VILNIUS - Before the Russian Su-27 fighter investigation is complete, President Valdas Adamkus said, the public must refrain from jumping to conclusions about the crash, namely that it could spoil mutual relations between Russia and Lithuania.
"Let's not draw hasty conclusions. First of all, facts have to be collected and then we will consider what effect on international relations it may have," Adamkus told journalists.
While apparently taking part in a training mission, one of six Russian fighter jets illegally entered Lithuanian airspace and subsequently crashed in the Sakiai district, some 50 kilometers from Kaunas on Sept. 15 (see Lithuanian news). According to preliminary reports, the Su-27 crashed due to a failure with navigational equipment.
The pilot ejected safely from the aircraft by parachute and landed in the neighboring district of Jurbarkas. Luckily, there were no casualties.
However, the incident has caused much consternation between the two countries, as well as raising questions over NATO's ability to monitor airspace violations.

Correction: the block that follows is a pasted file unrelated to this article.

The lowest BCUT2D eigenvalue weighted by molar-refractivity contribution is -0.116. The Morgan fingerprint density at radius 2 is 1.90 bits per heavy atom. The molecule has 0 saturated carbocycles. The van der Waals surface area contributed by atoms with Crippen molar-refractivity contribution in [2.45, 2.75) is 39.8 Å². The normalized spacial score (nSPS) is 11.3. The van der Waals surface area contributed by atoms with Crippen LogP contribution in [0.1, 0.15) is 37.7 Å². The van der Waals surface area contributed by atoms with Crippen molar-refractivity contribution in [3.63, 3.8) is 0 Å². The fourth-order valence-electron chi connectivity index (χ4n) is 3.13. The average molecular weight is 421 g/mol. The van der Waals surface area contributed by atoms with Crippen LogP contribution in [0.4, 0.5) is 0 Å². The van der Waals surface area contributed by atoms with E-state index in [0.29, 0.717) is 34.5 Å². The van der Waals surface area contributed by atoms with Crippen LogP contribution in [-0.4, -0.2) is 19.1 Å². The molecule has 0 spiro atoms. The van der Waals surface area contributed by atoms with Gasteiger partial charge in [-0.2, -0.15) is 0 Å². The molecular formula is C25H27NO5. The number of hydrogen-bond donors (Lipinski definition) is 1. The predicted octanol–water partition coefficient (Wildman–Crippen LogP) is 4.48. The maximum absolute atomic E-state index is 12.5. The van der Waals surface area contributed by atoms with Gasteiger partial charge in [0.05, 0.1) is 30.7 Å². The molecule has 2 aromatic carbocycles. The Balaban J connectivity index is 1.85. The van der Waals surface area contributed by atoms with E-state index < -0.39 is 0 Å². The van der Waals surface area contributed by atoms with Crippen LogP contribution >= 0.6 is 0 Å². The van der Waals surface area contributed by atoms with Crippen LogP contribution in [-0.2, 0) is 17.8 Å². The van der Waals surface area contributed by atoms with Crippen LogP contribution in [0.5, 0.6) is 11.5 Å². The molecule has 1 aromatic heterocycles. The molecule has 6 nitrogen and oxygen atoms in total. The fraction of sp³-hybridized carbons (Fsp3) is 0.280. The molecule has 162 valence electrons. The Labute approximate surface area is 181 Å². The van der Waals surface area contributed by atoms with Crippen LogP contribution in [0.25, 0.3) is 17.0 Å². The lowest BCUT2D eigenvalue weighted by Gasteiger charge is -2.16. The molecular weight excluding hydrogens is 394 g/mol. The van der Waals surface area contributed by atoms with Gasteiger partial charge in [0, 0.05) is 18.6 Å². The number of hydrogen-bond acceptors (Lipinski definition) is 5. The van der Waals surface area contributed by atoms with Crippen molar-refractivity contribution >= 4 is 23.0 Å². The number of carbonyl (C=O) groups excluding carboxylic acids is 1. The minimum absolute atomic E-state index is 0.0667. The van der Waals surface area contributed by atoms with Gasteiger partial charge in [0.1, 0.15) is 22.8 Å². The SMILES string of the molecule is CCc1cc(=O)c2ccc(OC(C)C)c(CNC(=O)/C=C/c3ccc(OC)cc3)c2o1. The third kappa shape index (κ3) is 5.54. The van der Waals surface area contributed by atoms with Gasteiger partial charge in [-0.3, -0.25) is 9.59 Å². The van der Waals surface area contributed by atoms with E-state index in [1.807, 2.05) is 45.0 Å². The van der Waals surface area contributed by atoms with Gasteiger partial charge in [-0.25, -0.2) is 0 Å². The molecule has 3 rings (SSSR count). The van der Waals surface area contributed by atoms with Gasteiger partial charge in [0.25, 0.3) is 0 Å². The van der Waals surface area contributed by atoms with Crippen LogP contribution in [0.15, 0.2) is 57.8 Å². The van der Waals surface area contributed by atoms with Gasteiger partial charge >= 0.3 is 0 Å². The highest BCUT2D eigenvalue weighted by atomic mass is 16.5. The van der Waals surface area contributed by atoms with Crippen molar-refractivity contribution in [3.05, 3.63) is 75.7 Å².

Prosecutors, suspicious that pilot Valery Troyanov knowingly violated international flight regulations, have placed the Russian under house arrest. The pilot is currently staying at a hotel in Vilnius.
Shortly after the crash, Russia demanded that the pilot be returned home, but Lithuania objected. Officials replied that the pilot's fate would depend on the results of an investigation into the cause of the crash.
The plane, which was flying from St. Petersburg to a base in the Kaliningrad region, is believed to have lost orientation due to a navigation failure, and then crashed after its fuel ran out.
When confronted about the Lithuanian border agreement, which has not been ratified by Latvia's Parliament, Adamkus rhetorically asked whether "one political issue that has not been agreed upon can destroy unity."
"There are disagreements in a good family as well. If we do not agree on one issue or another, it should not impede joint work," the president said.
The Lithuanian-Latvian sea border treaty was signed in 1999. Lithuania's Parliament ratified it the same year, while Latvia has delayed due to political reasons.